Your employer should keep in touch with you during your maternity leave if their are any issues that affect you or your role. This could include promotions or job vacancies. They are also not allowed to change your contract without agreement.
When you are on maternity leave this counts as continuous employment. This is important with various rights such as claiming statutory redundancy pay if you are faced with that situation.
Keeping in touch days
Whilst you are on maternity leave you are allowed to work and be paid for up to 10 days called ‘keeping in touch days’. These should be agreed with your employer and are a great way of getting back up to speed before returning or for things like training or team meetings. You do not have to do these. I never did. Equally your employer does not have to offer you these so it’s worth a chat if it’s something you would like to do.
Returning to work
In most cases your employer assumes you will take the full 52 weeks of your Statutory Maternity Leave. If you wish to return sooner than this you need to tell them before you go on maternity leave or if you make this decision whilst on maternity leave you will need to give your employer eight weeks written notice of the date you will be returning.
You have the right to return to your old job after your Ordinary Maternity Leave. After your Additional Maternity Leave you should be able to return to your previous job unless this is not reasonably practical. In that case you should be offered a similar role that is suitable.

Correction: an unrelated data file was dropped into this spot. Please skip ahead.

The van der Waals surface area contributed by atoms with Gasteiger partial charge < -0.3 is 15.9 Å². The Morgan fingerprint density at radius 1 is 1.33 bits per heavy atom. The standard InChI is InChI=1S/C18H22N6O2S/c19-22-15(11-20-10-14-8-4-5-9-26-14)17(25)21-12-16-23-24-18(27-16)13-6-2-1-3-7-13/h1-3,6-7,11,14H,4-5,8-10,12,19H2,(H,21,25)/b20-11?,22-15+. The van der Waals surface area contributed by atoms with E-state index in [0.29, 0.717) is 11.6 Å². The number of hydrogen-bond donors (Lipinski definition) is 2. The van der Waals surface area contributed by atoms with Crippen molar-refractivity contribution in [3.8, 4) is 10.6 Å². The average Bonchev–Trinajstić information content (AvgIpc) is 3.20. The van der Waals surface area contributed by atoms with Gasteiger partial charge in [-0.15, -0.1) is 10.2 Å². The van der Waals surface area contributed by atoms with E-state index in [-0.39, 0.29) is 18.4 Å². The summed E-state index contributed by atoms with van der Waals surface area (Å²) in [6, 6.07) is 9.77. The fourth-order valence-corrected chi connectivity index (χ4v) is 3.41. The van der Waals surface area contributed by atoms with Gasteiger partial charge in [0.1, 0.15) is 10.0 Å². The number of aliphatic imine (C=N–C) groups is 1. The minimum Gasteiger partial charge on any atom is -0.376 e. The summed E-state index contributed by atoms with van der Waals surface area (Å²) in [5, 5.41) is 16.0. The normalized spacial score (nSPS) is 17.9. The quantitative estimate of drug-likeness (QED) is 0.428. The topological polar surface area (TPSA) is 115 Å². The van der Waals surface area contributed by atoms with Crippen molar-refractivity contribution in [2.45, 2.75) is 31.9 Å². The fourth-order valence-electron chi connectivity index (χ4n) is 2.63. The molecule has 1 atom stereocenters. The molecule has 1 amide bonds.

If for any reason you are not allowed to return then you may be able to make a claim for unfair dismissal or discrimination.
Unfortunately you have no automatic right to return part time after your maternity leave. This will be up to your employer and something you need to discuss with them. They must consider any requests for flexible working. I was lucky that I was allowed to work 4 days a week after Molly and finish 30 minutes early by working through lunch to get her from nursery. After Alice I wanted to work less hours which unfortunately wasn’t going to be possible so I left for pastures new.
As I said this is just outline details but I do hope it has been useful and one less thing to worry about. If anyone has any nuggets of information or anything I’ve missed then just yell!